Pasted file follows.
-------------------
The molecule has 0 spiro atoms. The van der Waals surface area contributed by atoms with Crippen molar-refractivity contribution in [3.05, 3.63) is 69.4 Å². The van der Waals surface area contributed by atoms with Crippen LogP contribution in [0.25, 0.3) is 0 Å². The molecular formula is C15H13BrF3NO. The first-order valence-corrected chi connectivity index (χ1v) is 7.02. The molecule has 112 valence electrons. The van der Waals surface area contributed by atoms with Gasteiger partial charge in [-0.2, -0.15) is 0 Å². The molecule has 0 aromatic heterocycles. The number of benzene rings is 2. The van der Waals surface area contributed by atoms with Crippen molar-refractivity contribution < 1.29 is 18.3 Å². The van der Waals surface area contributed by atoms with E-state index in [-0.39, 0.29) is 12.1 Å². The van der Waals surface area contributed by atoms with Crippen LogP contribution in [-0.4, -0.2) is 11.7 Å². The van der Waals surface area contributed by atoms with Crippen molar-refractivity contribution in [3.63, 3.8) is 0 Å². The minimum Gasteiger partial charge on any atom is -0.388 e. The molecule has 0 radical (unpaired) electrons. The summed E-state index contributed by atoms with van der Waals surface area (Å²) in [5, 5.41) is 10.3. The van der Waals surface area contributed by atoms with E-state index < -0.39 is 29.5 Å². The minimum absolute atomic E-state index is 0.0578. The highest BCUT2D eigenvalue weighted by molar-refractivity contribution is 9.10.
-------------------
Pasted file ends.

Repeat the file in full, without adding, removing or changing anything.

The molecule has 0 spiro atoms. The van der Waals surface area contributed by atoms with Crippen molar-refractivity contribution in [3.05, 3.63) is 69.4 Å². The van der Waals surface area contributed by atoms with Crippen LogP contribution in [0.25, 0.3) is 0 Å². The molecular formula is C15H13BrF3NO. The first-order valence-corrected chi connectivity index (χ1v) is 7.02. The molecule has 112 valence electrons. The van der Waals surface area contributed by atoms with Gasteiger partial charge in [-0.2, -0.15) is 0 Å². The molecule has 0 aromatic heterocycles. The number of benzene rings is 2. The van der Waals surface area contributed by atoms with Crippen molar-refractivity contribution < 1.29 is 18.3 Å². The van der Waals surface area contributed by atoms with E-state index in [-0.39, 0.29) is 12.1 Å². The van der Waals surface area contributed by atoms with Crippen LogP contribution in [-0.4, -0.2) is 11.7 Å². The van der Waals surface area contributed by atoms with Crippen molar-refractivity contribution in [3.63, 3.8) is 0 Å². The minimum Gasteiger partial charge on any atom is -0.388 e. The molecule has 0 radical (unpaired) electrons. The summed E-state index contributed by atoms with van der Waals surface area (Å²) in [5, 5.41) is 10.3. The van der Waals surface area contributed by atoms with E-state index < -0.39 is 29.5 Å². The minimum absolute atomic E-state index is 0.0578. The highest BCUT2D eigenvalue weighted by molar-refractivity contribution is 9.10.